Nature Series – The Long-eared Owl

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    By Calvin Jones

    Ireland only has two resident owl species – the barn owl and the long-eared owl. Of the two the long-eared owl is by far the most common, and is found across most of the country. It is a shy and elusive bird however, whose nocturnal habits coupled with excellent camouflage make it very difficult to spot.


    Long-eared owls are medium-sized owls, and are smaller than you might expect – somewhat smaller than a wood pigeon in size. They have an average body length of about 35 cm (c. 14 inches) and a wingspan between 90cm and 100 cm (35 inches and 40 inches). As with most owls the females tend to be noticeably larger than the males, and have darker plumage.


    The name long-eared owl comes from the long feathered “ear-tufts” on top of the bird’s head that the bird can raise and lower at will. These have absolutely nothing to do with the birds ears, but together with the piercing orange eyes they make the long-eared owl unmistakeable when at rest.


    Long-eared owls have handsome buff brown plumage with darker brown streaks running through it. By day they sit motionless on a branch, stretching their body vertically close to the main trunk of a tree. This is where their streaked plumage really comes into its own, merging seamlessly with the surrounding branches, rendering the owl practically invisible.


    Long-eared owls start to pair up in late winter or early spring. The persistent, resonant “hooo, hooo, hooo”, of the males and the softer, rasping response of the females can often be heard on clear spring nights if you wander into owl territory. Males also conduct display flights at this time of year involving erratic gliding and flapping through the trees, punctuated by a regular clapping of the wings on every-other the down stroke.
    Nesting takes place in both coniferous and deciduous woodland, although the owls show a definite preference for the former. They may also nest in thorn thickets and tall, dense hedgerows. Whatever the location, there always has to be open rough country nearby for the owls to hunt. Although owls will occasionally make their own nest by scraping a rough hollow in the ground or lining a hollow tree stump, they tend instead to choose old nests left behind by other birds – particularly those of hooded crows, magpies and sparrow hawks.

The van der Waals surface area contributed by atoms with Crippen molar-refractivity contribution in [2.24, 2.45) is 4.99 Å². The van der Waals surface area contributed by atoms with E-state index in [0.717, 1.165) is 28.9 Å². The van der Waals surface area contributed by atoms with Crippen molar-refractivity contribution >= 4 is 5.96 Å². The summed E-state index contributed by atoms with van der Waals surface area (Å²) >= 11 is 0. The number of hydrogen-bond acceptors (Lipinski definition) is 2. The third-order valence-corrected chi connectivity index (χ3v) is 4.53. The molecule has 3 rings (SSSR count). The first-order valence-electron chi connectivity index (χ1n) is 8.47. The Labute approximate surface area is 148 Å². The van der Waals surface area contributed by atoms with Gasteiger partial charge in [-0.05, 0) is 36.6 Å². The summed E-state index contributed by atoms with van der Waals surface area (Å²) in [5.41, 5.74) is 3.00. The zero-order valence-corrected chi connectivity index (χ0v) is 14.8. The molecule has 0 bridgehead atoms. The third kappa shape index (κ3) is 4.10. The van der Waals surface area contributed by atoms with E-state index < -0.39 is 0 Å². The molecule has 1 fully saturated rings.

Once a suitable nest site has been found the female owl lays 4-5 white eggs that she incubates for 25-30 days. Owlets are covered with a fluffy white down at first, but as they grow this is gradually replaced by their adult feathers. Young owls are ready to leave the nest after about 3 weeks, at which point they graduate to the surrounding branches. It may take a further two weeks before they finally take to the air.

    Long eared owls need open country like grassland, fallow fields and scrub land to hunt. Their main prey in Ireland is the wood mouse (Apodemus sylvaticus), although they also take other small mammals, small birds and even large insects. They hunt from late dusk until just before dawn, flying low to the ground using a their acute hearing to pinpoint the slightest movement on the ground below.


    As with other owls, indigestible parts of the prey – fur, feathers and bones – are regurgitated as a cylindrical pellet some time after eating. These pellets often accumulate at nesting and roosting sites, offering a clue to this secretive owl’s presence.


    There are an estimated 1,500 to 3,000 pairs of long-eared owl breeding in Ireland.

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